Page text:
How to Paint a Bookcase Like a Pro

Jeanne Huber

WASHINGTON POST – Q: How do you paint a bookcase to make it look professional?

A: A fresh coat of paint magically transforms a bookcase – or almost any type of piece of furniture.

But it’s a magic that even novices can master if they know a few details about how paint works.

You can prep intermittently, but allow time so you can paint uninterrupted. Water-based paint, which dominates the market, begins to dry almost as soon as it is applied.

The finished paint job will look much better if you avoid painting over sections that have started to dry out.

First set up a work area. Spread a drop cloth to protect your floor, use a stepladder if you can’t reach the top easily, and set up a rest area for paint and tools.

Remove any hardware, such as shelf brackets and door hinges, and label the parts.

Then prepare the surfaces for painting. If you’re starting with a new bookcase that’s never been painted or varnished, you probably just need to vacuum or dust thoroughly. An already finished library might also need it. But if it has dirty fingerprints, oily deposits, or mystery grime, you need to wash off the finish. Dampen a cloth in warm water mixed with a little hand dish soap. When there is no more dirt, go over the surface again with a clean cloth dampened with clear water.

Once the surface is dry, inspect the finish. If the paint or varnish is cracked or peeling in many areas, you may need to remove it, probably with a chemical stripper, which greatly increases the amount of work and damage. But if only a piece or two are loose, scrape off the chips, then sand lightly to round off any sharp edges where the paint has come off. Go over the entire surface with 120 or 180 grit sandpaper until it is uniformly dull. The idea is to scuff it so the paint will adhere better, not to remove the old finish.

Then, in many cases, you will prime. You definitely need a primer for a new bookcase that has never been painted or varnished. Water-based primer works well on natural wood, but use a solvent-based primer for particleboard because a water-based primer can cause the fibers to swell. Also prime if you’re going from a clear finish to paint, changing from an oil-based paint to a water-based paint, or doing a dramatic color change.

A primer may not be necessary if you are sticking with the same type of paint or just doing a slight color change. If in doubt, go first. Use a primer labeled as suitable for smooth surfaces if going over a finish such as polyurethane or lacquer.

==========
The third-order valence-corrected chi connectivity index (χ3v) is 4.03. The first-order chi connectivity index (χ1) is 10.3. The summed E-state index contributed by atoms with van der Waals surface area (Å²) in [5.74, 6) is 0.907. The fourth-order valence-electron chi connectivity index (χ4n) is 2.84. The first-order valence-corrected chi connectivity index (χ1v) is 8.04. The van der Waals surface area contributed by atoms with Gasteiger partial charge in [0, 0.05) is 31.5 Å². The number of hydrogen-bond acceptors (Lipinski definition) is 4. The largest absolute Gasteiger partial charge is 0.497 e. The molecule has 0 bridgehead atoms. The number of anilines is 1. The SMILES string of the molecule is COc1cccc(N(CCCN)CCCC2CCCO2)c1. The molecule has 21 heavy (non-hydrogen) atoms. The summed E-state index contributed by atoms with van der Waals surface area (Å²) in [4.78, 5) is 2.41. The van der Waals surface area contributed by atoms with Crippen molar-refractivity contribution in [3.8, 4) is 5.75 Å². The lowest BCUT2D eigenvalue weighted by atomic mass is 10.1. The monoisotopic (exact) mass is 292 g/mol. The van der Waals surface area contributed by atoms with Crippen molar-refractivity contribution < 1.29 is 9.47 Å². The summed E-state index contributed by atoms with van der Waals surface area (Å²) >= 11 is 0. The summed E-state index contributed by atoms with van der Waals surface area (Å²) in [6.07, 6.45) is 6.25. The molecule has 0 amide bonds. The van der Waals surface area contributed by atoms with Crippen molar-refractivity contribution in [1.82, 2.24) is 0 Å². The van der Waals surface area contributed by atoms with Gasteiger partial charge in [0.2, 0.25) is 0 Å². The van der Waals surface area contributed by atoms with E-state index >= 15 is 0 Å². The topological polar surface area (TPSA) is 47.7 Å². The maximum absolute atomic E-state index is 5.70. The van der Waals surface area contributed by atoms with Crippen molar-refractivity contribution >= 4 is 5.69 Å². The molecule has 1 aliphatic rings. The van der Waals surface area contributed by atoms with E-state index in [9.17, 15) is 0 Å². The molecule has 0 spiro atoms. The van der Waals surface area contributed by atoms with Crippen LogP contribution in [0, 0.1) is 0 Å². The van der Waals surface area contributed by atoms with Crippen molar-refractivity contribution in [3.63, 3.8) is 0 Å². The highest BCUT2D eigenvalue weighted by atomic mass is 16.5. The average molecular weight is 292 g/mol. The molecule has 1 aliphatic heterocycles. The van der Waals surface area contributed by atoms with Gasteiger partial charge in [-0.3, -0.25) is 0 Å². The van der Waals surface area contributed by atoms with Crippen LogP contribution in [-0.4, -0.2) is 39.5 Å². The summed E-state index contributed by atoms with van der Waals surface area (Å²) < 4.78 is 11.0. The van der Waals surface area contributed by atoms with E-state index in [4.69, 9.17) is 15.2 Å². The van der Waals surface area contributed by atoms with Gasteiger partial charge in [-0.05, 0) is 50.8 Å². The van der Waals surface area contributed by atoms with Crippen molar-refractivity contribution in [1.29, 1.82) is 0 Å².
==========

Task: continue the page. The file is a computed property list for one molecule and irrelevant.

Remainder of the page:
Wait the recommended time, then lightly sand again, this time with a finer grit, maybe 220. The idea here is to remove any bits of paint that stick out. Wipe off sanding debris. Then apply the finish paint. Wait the suggested time, then apply a second coat.

For primers and topcoats, the process is similar. Paint from the innermost areas to the outermost areas, so you don’t have to reach for the wet paint to move on to the next section.

Open the box and mix the contents thoroughly. Pour some of the paint into a tray sized for this type of roller. Use the brush to paint the inside corners and edges and use the roller to spread the paint over the flat areas. You can leave the rolled areas as they are or immediately brush the area with the almost dry brush to level the paint. But places where you go over partially dried paint will show, as will places where you overlap dry paint with wet paint, so work in manageable areas, ideally in sections that run the full length of the board.

Once you’ve gone over an area once to smooth out the paint, move on to the next section.

Resist the temptation to go back and touch up bare spots; leave those for the second layer.

The water-based paint dries fairly quickly to the touch, but it will continue to harden over the next 30 days or so. During this time, two newly painted surfaces that touch each other will likely bond, causing paint to peel from one surface when the two are separated, which the paint industry calls “blocking”. So feel free to reinstall your hardware soon after the paint is dry, but wait as long as possible to close the doors or they’ll probably stick.

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